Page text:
This pewter kookaburra sits on a boomerang-shaped timber base: the timber is traditional Mulga wood- which has been cut and arranged to show off its famous bi-colouring. Mulga wood was used in 1940s souvenir works like these as it is a hardwood –unusual in a native from the wattle family – and was considered ‘export quality’. A transfer sticker on the base, in the shape of Australia, proudly proclaims “Genuine Australian Mulga” in case one confuses it for fake Mulga, or worse still, a non-Australian Mulga.
Kookaburras are very collectible right now: and I have a great fondness for a perpetual calendar. The daily ritual of changing the date as one sits down to work in a mostly digital world is very pleasant. You’ll notice if you look closely at the image that the calendar pieces were made by The Daily Set, printed in England. This is the only part of the item that was imported; seems Australia couldn’t print calendar pieces in the 40s.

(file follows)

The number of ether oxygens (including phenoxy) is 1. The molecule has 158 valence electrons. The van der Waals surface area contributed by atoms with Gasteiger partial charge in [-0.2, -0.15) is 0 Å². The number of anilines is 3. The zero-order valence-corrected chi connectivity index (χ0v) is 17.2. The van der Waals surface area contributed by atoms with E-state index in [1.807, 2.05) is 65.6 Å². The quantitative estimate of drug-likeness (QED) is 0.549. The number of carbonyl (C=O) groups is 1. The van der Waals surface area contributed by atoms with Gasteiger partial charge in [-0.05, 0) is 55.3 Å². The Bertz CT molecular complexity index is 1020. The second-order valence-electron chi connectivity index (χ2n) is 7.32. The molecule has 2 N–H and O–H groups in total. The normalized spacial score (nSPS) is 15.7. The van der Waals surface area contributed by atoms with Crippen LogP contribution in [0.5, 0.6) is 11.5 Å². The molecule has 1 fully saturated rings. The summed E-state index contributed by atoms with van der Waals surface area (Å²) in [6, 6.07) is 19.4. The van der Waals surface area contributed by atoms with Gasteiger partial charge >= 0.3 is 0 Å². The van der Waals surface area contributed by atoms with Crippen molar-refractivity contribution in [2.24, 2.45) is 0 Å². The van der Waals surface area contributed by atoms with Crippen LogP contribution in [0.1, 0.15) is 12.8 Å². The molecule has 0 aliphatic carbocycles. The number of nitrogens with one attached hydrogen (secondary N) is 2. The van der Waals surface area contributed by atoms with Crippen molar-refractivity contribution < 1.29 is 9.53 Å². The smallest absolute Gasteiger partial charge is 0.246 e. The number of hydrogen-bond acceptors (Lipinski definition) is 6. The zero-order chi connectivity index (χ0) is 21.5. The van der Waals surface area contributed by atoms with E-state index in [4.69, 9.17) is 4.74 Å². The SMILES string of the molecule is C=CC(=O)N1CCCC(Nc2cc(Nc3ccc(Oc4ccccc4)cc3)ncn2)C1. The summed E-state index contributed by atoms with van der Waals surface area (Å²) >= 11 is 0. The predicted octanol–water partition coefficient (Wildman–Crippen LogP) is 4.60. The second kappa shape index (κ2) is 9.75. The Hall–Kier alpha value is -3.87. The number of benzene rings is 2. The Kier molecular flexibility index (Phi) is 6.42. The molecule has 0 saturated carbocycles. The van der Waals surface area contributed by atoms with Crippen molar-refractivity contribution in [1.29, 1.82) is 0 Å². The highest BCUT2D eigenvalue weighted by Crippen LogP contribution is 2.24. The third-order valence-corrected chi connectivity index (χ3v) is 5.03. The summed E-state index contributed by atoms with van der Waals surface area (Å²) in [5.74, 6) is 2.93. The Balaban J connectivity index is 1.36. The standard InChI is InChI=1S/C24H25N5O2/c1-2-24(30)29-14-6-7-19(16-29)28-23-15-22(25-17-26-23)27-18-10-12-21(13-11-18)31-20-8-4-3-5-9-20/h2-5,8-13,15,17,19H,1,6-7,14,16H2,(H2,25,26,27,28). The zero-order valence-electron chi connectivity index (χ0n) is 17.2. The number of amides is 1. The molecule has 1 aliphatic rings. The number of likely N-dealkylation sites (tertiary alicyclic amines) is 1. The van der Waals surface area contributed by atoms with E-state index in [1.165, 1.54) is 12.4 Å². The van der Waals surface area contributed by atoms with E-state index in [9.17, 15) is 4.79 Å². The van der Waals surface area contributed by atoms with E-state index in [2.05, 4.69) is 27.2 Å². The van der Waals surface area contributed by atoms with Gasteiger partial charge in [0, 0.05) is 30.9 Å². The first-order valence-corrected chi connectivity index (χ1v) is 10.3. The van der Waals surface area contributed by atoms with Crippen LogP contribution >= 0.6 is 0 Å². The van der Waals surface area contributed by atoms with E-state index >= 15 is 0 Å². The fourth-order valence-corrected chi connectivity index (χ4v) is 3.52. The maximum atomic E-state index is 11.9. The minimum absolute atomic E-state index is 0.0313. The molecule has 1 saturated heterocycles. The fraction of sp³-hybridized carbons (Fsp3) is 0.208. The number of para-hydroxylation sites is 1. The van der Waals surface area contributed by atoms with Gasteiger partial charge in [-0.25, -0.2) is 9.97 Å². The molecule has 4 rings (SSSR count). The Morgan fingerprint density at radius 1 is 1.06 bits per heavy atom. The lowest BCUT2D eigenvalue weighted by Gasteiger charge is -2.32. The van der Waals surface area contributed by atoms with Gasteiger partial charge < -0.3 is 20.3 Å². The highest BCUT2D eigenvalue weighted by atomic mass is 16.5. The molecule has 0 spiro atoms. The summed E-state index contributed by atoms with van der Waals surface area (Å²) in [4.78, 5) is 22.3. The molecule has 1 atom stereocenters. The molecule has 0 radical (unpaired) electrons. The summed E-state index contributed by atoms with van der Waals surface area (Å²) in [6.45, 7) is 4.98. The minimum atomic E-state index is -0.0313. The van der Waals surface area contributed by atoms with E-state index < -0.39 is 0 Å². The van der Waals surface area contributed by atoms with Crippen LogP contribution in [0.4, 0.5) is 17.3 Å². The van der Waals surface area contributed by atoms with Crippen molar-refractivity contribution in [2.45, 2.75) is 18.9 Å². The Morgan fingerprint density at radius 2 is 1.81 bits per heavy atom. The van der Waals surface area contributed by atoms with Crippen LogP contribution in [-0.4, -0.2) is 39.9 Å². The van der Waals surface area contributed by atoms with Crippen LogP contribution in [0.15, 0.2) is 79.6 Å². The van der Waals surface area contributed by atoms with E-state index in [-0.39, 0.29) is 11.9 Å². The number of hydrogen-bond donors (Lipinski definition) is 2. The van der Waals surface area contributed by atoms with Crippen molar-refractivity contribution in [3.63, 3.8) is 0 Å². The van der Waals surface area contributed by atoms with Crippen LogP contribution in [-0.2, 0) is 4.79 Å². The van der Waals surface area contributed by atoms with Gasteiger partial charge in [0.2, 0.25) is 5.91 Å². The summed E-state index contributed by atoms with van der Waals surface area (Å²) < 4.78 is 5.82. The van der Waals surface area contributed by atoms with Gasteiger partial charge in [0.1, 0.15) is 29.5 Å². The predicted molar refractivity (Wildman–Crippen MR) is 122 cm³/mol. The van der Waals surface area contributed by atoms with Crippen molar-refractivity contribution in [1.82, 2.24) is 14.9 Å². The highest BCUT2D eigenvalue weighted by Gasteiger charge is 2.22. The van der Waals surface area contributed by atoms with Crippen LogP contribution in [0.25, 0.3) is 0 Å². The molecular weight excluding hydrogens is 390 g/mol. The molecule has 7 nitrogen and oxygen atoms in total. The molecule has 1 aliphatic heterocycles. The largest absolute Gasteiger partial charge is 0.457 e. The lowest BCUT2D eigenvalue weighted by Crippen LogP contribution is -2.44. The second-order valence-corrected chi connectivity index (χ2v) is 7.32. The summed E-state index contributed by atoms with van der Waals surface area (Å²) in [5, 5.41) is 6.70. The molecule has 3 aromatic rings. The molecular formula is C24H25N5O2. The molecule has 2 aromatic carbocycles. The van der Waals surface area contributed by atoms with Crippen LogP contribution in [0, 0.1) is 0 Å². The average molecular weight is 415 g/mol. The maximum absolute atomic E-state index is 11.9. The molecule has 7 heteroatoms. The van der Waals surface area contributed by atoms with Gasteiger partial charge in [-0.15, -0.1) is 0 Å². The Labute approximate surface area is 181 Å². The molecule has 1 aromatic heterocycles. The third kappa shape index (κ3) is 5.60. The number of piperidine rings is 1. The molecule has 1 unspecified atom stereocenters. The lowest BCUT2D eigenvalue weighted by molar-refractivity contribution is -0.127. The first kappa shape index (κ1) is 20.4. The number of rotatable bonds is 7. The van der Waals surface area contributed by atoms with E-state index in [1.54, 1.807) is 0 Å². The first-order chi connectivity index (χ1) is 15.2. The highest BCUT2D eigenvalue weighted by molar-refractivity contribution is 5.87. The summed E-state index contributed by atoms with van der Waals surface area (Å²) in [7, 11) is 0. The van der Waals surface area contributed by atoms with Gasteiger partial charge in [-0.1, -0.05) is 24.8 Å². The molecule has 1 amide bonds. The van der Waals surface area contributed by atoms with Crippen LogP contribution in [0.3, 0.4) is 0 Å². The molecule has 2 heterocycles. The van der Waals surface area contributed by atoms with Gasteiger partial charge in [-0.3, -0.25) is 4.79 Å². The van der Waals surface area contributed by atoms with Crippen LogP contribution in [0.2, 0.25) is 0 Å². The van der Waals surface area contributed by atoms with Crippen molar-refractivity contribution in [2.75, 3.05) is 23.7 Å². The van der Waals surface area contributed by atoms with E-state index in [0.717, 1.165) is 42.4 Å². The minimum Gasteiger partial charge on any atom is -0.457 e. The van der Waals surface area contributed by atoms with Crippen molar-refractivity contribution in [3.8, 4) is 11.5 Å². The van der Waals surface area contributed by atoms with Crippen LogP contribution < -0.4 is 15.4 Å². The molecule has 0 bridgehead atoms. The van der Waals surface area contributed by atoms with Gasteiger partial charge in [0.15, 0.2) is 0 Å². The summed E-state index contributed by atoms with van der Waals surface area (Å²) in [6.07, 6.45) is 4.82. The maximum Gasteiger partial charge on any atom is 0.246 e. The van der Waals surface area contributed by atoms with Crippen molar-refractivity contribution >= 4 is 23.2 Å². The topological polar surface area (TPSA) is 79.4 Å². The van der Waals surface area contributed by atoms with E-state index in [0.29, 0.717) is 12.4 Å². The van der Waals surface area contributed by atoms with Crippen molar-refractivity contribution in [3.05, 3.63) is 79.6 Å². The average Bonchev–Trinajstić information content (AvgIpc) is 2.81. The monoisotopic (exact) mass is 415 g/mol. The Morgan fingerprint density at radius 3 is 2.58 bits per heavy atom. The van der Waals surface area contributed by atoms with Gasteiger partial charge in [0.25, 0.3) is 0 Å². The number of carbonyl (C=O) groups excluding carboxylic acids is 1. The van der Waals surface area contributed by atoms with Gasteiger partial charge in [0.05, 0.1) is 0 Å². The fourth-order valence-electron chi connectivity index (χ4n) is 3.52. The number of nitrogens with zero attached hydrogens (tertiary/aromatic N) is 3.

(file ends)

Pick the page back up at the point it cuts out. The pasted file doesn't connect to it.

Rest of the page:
The perpetual calendar is not for sale as it makes up part of Trish’s burgeoning kookaburra collection. I have tried to claim is as part of my burgeoning Mulga wood collection – but nothing doing!